Skip to main content

Free Zone

Free Zone ★★½ 2005

Three women with ethnic ties to the Middle East converge in Jordan and become traveling companions for dissimilar reasons. An American with Israeli roots, Rebecca (Portman) kicks things off with a 10-minute crying jag in a cab by the Wailing Wall, though her sorrow appears connected not to religion but to her break-up with her fiance after he makes an appalling admission to her. The cab driver is Hanna (a spirited Laslo), an Israeli woman who has endured the regional turmoil but needs to collect cash that an associate of her husband owes to her. Woman number three, Leila (Abbass), is a Palestinian who works at Hanna's husband's office, who informs Hanna that the associate has vanished, causing the women to embark on a road trip to the Free Zone to look for him—and the cash. While an interesting trip, the political lessons stall out along the way. 94m/ C DVD . BE FR IS SP Natalie Portman, Uri Klauzner, Carmen Maura, Hiam Abbass, Hanna Laslo, Makram Khoury, Aki Avni; D: Amos Gitai; W: Amos Gitai, Marie-Jose Sanselme; C: Laurent Brunet.

Cite this article
Pick a style below, and copy the text for your bibliography.

  • MLA
  • Chicago
  • APA

"Free Zone." VideoHound's Golden Movie Retriever. . Encyclopedia.com. 24 Sep. 2018 <http://www.encyclopedia.com>.

"Free Zone." VideoHound's Golden Movie Retriever. . Encyclopedia.com. (September 24, 2018). http://www.encyclopedia.com/arts/culture-magazines/free-zone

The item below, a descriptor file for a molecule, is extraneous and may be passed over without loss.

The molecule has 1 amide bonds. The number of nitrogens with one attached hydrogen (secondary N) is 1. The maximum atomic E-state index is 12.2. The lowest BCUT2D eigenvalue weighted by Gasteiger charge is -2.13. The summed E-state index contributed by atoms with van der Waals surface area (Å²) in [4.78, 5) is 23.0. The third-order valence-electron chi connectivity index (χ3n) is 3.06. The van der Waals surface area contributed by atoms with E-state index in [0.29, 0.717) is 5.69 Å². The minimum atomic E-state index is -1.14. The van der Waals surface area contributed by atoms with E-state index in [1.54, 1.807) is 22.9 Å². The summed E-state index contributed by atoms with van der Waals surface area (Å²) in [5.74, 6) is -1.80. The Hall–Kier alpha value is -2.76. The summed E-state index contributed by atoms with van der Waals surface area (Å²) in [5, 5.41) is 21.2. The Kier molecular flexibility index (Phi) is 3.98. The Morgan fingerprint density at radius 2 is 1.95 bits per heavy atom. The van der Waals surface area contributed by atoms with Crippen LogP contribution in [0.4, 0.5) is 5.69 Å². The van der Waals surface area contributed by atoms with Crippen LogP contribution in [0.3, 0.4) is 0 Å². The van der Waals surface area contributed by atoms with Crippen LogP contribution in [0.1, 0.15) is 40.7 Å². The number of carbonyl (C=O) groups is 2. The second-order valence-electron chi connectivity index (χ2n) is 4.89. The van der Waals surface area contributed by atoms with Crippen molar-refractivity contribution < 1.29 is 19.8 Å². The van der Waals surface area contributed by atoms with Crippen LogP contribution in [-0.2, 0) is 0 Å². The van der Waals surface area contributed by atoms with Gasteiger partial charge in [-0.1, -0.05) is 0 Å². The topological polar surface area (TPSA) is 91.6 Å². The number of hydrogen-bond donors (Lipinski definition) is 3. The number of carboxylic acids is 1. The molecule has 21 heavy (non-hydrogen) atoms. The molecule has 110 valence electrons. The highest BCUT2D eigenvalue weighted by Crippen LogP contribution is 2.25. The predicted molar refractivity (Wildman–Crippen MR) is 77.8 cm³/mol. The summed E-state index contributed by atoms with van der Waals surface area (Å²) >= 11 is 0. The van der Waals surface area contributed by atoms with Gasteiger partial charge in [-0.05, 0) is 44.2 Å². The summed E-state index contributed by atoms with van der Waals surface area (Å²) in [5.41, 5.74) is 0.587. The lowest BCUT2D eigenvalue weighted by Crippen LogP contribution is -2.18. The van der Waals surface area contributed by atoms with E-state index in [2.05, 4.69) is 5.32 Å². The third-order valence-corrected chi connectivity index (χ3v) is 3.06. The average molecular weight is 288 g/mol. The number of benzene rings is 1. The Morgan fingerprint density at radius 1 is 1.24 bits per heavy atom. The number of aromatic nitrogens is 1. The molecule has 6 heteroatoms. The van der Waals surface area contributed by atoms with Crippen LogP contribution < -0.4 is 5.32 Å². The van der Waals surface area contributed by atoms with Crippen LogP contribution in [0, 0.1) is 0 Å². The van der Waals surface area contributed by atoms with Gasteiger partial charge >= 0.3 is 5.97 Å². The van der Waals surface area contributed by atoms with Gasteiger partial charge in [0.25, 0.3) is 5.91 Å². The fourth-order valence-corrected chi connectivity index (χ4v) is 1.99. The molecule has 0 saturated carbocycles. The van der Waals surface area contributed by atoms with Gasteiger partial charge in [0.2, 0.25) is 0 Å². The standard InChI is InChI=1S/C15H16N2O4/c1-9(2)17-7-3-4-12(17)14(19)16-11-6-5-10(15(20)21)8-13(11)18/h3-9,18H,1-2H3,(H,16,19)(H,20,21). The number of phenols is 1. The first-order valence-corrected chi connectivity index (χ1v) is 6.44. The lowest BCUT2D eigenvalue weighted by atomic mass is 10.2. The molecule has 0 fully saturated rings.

"Free Zone." VideoHound's Golden Movie Retriever. . Retrieved September 24, 2018 from Encyclopedia.com: http://www.encyclopedia.com/arts/culture-magazines/free-zone

Learn more about citation styles

Citation styles

Encyclopedia.com gives you the ability to cite reference entries and articles according to common styles from the Modern Language Association (MLA), The Chicago Manual of Style, and the American Psychological Association (APA).

Within the “Cite this article” tool, pick a style to see how all available information looks when formatted according to that style. Then, copy and paste the text into your bibliography or works cited list.

Because each style has its own formatting nuances that evolve over time and not all information is available for every reference entry or article, Encyclopedia.com cannot guarantee each citation it generates. Therefore, it’s best to use Encyclopedia.com citations as a starting point before checking the style against your school or publication’s requirements and the most-recent information available at these sites:

Modern Language Association

http://www.mla.org/style

The Chicago Manual of Style

http://www.chicagomanualofstyle.org/tools_citationguide.html

American Psychological Association

http://apastyle.apa.org/

Notes:
  • Most online reference entries and articles do not have page numbers. Therefore, that information is unavailable for most Encyclopedia.com content. However, the date of retrieval is often important. Refer to each style’s convention regarding the best way to format page numbers and retrieval dates.
  • In addition to the MLA, Chicago, and APA styles, your school, university, publication, or institution may have its own requirements for citations. Therefore, be sure to refer to those guidelines when editing your bibliography or works cited list.